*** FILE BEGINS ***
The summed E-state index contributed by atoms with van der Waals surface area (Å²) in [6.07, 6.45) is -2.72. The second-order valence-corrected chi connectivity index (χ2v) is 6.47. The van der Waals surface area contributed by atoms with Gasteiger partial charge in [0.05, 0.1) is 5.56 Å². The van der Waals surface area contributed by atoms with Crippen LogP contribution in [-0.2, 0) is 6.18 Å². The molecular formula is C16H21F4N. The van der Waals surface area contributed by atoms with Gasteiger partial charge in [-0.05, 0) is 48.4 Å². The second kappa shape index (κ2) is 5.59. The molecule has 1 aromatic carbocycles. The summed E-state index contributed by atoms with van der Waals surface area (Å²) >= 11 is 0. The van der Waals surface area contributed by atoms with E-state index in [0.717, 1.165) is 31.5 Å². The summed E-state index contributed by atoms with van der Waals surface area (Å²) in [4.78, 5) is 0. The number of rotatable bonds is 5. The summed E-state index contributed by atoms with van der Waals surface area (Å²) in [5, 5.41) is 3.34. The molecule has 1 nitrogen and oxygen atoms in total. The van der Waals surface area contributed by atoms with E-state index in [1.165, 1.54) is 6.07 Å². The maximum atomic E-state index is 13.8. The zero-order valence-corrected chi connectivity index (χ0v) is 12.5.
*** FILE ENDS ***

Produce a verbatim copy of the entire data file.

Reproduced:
The summed E-state index contributed by atoms with van der Waals surface area (Å²) in [6.07, 6.45) is -2.72. The second-order valence-corrected chi connectivity index (χ2v) is 6.47. The van der Waals surface area contributed by atoms with Gasteiger partial charge in [0.05, 0.1) is 5.56 Å². The van der Waals surface area contributed by atoms with Crippen LogP contribution in [-0.2, 0) is 6.18 Å². The molecular formula is C16H21F4N. The van der Waals surface area contributed by atoms with Gasteiger partial charge in [-0.05, 0) is 48.4 Å². The second kappa shape index (κ2) is 5.59. The molecule has 1 aromatic carbocycles. The summed E-state index contributed by atoms with van der Waals surface area (Å²) >= 11 is 0. The van der Waals surface area contributed by atoms with E-state index in [0.717, 1.165) is 31.5 Å². The summed E-state index contributed by atoms with van der Waals surface area (Å²) in [4.78, 5) is 0. The number of rotatable bonds is 5. The summed E-state index contributed by atoms with van der Waals surface area (Å²) in [5, 5.41) is 3.34. The molecule has 1 nitrogen and oxygen atoms in total. The van der Waals surface area contributed by atoms with E-state index in [1.165, 1.54) is 6.07 Å². The maximum atomic E-state index is 13.8. The zero-order valence-corrected chi connectivity index (χ0v) is 12.5.